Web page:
Abstract

http://ssrn.com/abstract=1706878
 
 

Footnotes (297)



 


 



Constantly Approximating Popular Sovereignty: Seven Fundamental Principles of Constitutional Law


Wilson Ray Huhn


University of Akron - School of Law

November 10, 2010

William & Mary Bill of Rights, Vol. 19
U of Akron Legal Studies Research Paper

Abstract:     
The concept of “popular sovereignty” is not a simple, singular, unified concept; instead, as it has developed in the United States, popular sovereignty embraces the following seven fundamental principles: 1. The Rule of Law. The people are sovereign and their will is expressed through law. 2. Limited Government. The people are sovereign, not the government. By adopting the Constitution the people created the government, imposed limits upon its power, and divided that power among different levels and branches. 3. Inalienable Rights. Every individual person is sovereign in the sense that he or she retains certain inalienable rights, which the government is bound to respect. 4. Equal Political Rights. Each person is a sovereign political actor; therefore each person has an equal right to participate in government. 5. Separation of Church and State. The people are sovereign, not God. Laws reflect the will of the people, not the presumed will of God. 6. The Power of the National Government Over the States. The American people are sovereign, not the states. No state has the power to secede from the union or to nullify any federal law. 7. National Independence and the Limited Authority of International Law. The American people as a whole are sovereign and independent and are not subject to any foreign law or power. Over the centuries since the founding each of these constitutional ideals has blossomed and borne fruit. The principle of popular sovereignty in all of its manifestations has continued to grow and develop, resulting in profound changes in the interpretation of the Constitution.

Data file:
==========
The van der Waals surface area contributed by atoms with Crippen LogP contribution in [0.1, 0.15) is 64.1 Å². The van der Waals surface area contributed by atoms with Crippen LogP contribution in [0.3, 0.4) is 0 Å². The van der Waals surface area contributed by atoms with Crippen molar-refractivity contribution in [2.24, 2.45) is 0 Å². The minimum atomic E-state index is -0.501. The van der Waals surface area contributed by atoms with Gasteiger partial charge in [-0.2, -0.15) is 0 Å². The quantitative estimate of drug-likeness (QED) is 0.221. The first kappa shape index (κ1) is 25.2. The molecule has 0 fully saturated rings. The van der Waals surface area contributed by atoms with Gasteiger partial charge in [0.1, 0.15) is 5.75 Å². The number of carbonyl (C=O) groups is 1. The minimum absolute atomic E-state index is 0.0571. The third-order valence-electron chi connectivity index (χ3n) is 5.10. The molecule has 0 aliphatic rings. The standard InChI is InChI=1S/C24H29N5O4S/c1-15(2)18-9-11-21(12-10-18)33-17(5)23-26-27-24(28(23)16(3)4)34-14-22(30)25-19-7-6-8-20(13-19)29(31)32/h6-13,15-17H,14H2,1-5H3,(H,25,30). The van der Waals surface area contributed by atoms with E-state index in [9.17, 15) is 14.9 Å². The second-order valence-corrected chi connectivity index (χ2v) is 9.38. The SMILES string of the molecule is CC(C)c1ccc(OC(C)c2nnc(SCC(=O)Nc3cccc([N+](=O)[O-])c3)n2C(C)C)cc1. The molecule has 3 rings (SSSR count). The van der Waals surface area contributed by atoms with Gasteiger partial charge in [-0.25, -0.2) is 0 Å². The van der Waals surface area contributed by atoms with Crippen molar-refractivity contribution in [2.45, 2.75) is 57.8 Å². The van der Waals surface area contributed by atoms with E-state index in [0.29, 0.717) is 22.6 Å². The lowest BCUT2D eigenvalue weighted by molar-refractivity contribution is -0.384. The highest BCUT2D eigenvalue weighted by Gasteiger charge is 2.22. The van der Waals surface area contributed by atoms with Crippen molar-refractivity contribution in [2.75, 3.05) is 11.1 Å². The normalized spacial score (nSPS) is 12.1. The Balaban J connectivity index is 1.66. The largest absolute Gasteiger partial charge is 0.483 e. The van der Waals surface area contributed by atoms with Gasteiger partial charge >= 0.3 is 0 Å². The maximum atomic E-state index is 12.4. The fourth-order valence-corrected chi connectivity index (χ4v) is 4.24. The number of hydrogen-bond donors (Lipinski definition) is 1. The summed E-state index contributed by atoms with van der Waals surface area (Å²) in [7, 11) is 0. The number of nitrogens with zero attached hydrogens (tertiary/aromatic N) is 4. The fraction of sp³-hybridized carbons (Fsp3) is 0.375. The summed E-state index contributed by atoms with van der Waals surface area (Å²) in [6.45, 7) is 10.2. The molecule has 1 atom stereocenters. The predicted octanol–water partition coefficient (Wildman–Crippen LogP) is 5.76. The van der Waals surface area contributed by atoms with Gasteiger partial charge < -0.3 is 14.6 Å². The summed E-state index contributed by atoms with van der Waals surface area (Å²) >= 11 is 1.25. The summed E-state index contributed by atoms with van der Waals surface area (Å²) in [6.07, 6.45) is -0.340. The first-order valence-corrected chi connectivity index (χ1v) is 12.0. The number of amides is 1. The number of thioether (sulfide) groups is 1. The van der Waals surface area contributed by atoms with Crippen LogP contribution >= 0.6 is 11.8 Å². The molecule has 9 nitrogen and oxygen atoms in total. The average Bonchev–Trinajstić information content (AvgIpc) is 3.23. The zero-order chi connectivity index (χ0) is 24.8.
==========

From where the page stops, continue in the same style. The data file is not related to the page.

Number of Pages in PDF File: 50

Keywords: Sovereignty, Popular Sovereignty, Abraham Lincoln

JEL Classification: K10, K19

Accepted Paper Series


Download This Paper

Date posted: November 11, 2010 ; Last revised: November 29, 2010

Suggested Citation

Huhn, Wilson Ray, Constantly Approximating Popular Sovereignty: Seven Fundamental Principles of Constitutional Law (November 10, 2010). William & Mary Bill of Rights, Vol. 19; U of Akron Legal Studies Research Paper. Available at SSRN: http://ssrn.com/abstract=1706878

Contact Information

Wilson Ray Huhn (Contact Author)
University of Akron - School of Law ( email )
150 University Ave.
Akron, OH 44325-2901
United States
330-972-6791 (Phone)
330-258-2343 (Fax)
Feedback to SSRN


Paper statistics
Abstract Views: 1,056
Downloads: 99
Download Rank: 159,310
Footnotes:  297

© 2014 Social Science Electronic Publishing, Inc. All Rights Reserved.  FAQ   Terms of Use   Privacy Policy   Copyright   Contact Us
This page was processed by apollo8 in 0.281 seconds